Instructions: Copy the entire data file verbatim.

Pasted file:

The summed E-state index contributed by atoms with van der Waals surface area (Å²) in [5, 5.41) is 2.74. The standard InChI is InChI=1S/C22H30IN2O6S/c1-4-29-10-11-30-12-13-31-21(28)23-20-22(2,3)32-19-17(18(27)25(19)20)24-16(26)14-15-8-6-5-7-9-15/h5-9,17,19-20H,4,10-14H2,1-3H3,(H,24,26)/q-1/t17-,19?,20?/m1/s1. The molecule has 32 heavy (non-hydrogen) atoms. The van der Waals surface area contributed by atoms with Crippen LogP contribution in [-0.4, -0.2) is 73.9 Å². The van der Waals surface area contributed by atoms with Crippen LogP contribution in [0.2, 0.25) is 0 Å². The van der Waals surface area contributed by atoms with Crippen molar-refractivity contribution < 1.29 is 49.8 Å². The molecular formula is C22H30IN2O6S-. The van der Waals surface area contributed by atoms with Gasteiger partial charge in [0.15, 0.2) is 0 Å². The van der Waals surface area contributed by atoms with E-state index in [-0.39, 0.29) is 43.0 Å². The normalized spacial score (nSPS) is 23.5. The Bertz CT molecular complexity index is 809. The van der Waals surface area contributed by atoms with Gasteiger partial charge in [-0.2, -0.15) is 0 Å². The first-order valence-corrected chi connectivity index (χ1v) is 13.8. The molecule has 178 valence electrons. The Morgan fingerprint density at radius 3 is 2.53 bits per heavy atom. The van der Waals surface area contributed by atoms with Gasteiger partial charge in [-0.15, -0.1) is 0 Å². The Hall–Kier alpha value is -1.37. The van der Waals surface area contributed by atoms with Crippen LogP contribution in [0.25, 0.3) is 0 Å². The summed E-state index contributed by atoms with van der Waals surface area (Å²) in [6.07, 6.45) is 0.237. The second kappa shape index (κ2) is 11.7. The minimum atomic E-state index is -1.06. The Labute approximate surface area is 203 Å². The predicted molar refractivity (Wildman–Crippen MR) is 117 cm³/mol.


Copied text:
The summed E-state index contributed by atoms with van der Waals surface area (Å²) in [5, 5.41) is 2.74. The standard InChI is InChI=1S/C22H30IN2O6S/c1-4-29-10-11-30-12-13-31-21(28)23-20-22(2,3)32-19-17(18(27)25(19)20)24-16(26)14-15-8-6-5-7-9-15/h5-9,17,19-20H,4,10-14H2,1-3H3,(H,24,26)/q-1/t17-,19?,20?/m1/s1. The molecule has 32 heavy (non-hydrogen) atoms. The van der Waals surface area contributed by atoms with Crippen LogP contribution in [-0.4, -0.2) is 73.9 Å². The van der Waals surface area contributed by atoms with Crippen LogP contribution in [0.2, 0.25) is 0 Å². The van der Waals surface area contributed by atoms with Crippen molar-refractivity contribution < 1.29 is 49.8 Å². The molecular formula is C22H30IN2O6S-. The van der Waals surface area contributed by atoms with Gasteiger partial charge in [0.15, 0.2) is 0 Å². The van der Waals surface area contributed by atoms with E-state index in [-0.39, 0.29) is 43.0 Å². The normalized spacial score (nSPS) is 23.5. The Bertz CT molecular complexity index is 809. The van der Waals surface area contributed by atoms with Gasteiger partial charge in [-0.2, -0.15) is 0 Å². The first-order valence-corrected chi connectivity index (χ1v) is 13.8. The molecule has 178 valence electrons. The Morgan fingerprint density at radius 3 is 2.53 bits per heavy atom. The van der Waals surface area contributed by atoms with Gasteiger partial charge in [-0.15, -0.1) is 0 Å². The Hall–Kier alpha value is -1.37. The van der Waals surface area contributed by atoms with Crippen LogP contribution in [0.25, 0.3) is 0 Å². The summed E-state index contributed by atoms with van der Waals surface area (Å²) in [6.07, 6.45) is 0.237. The second kappa shape index (κ2) is 11.7. The minimum atomic E-state index is -1.06. The Labute approximate surface area is 203 Å². The predicted molar refractivity (Wildman–Crippen MR) is 117 cm³/mol.